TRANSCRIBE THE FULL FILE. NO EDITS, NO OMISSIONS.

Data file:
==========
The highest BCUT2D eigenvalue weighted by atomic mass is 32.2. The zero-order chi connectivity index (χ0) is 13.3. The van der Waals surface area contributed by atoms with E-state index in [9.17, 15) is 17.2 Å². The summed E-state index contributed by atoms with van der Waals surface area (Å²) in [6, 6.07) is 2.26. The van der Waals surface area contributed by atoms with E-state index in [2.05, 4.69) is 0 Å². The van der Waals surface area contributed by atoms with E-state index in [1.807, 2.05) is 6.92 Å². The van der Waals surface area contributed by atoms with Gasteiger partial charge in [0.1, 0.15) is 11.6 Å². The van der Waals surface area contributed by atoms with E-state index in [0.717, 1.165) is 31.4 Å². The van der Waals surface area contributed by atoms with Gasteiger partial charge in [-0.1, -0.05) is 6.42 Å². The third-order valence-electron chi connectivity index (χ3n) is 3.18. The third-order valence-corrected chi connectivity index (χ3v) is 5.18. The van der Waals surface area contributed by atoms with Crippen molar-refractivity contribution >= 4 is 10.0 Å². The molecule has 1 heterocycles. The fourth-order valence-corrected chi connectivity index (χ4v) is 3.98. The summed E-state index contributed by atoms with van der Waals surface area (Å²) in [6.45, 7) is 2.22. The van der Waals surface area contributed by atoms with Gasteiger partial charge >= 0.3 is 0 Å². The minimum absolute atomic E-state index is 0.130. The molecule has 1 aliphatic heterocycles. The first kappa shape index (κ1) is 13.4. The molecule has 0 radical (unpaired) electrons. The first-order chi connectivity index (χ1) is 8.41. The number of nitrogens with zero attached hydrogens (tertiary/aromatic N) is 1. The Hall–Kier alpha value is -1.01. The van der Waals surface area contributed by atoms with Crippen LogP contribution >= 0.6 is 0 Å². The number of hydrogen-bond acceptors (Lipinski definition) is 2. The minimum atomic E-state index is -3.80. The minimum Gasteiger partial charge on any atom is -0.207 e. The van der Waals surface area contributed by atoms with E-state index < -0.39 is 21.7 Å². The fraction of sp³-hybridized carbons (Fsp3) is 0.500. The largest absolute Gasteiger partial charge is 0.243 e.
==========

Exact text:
The highest BCUT2D eigenvalue weighted by atomic mass is 32.2. The zero-order chi connectivity index (χ0) is 13.3. The van der Waals surface area contributed by atoms with E-state index in [9.17, 15) is 17.2 Å². The summed E-state index contributed by atoms with van der Waals surface area (Å²) in [6, 6.07) is 2.26. The van der Waals surface area contributed by atoms with E-state index in [2.05, 4.69) is 0 Å². The van der Waals surface area contributed by atoms with E-state index in [1.807, 2.05) is 6.92 Å². The van der Waals surface area contributed by atoms with Gasteiger partial charge in [0.1, 0.15) is 11.6 Å². The van der Waals surface area contributed by atoms with E-state index in [0.717, 1.165) is 31.4 Å². The van der Waals surface area contributed by atoms with Gasteiger partial charge in [-0.1, -0.05) is 6.42 Å². The third-order valence-electron chi connectivity index (χ3n) is 3.18. The third-order valence-corrected chi connectivity index (χ3v) is 5.18. The van der Waals surface area contributed by atoms with Crippen molar-refractivity contribution >= 4 is 10.0 Å². The molecule has 1 heterocycles. The fourth-order valence-corrected chi connectivity index (χ4v) is 3.98. The summed E-state index contributed by atoms with van der Waals surface area (Å²) in [6.45, 7) is 2.22. The van der Waals surface area contributed by atoms with Gasteiger partial charge >= 0.3 is 0 Å². The minimum absolute atomic E-state index is 0.130. The molecule has 1 aliphatic heterocycles. The first kappa shape index (κ1) is 13.4. The molecule has 0 radical (unpaired) electrons. The first-order chi connectivity index (χ1) is 8.41. The number of nitrogens with zero attached hydrogens (tertiary/aromatic N) is 1. The Hall–Kier alpha value is -1.01. The van der Waals surface area contributed by atoms with Crippen LogP contribution >= 0.6 is 0 Å². The number of hydrogen-bond acceptors (Lipinski definition) is 2. The minimum atomic E-state index is -3.80. The minimum Gasteiger partial charge on any atom is -0.207 e. The van der Waals surface area contributed by atoms with E-state index < -0.39 is 21.7 Å². The fraction of sp³-hybridized carbons (Fsp3) is 0.500. The largest absolute Gasteiger partial charge is 0.243 e.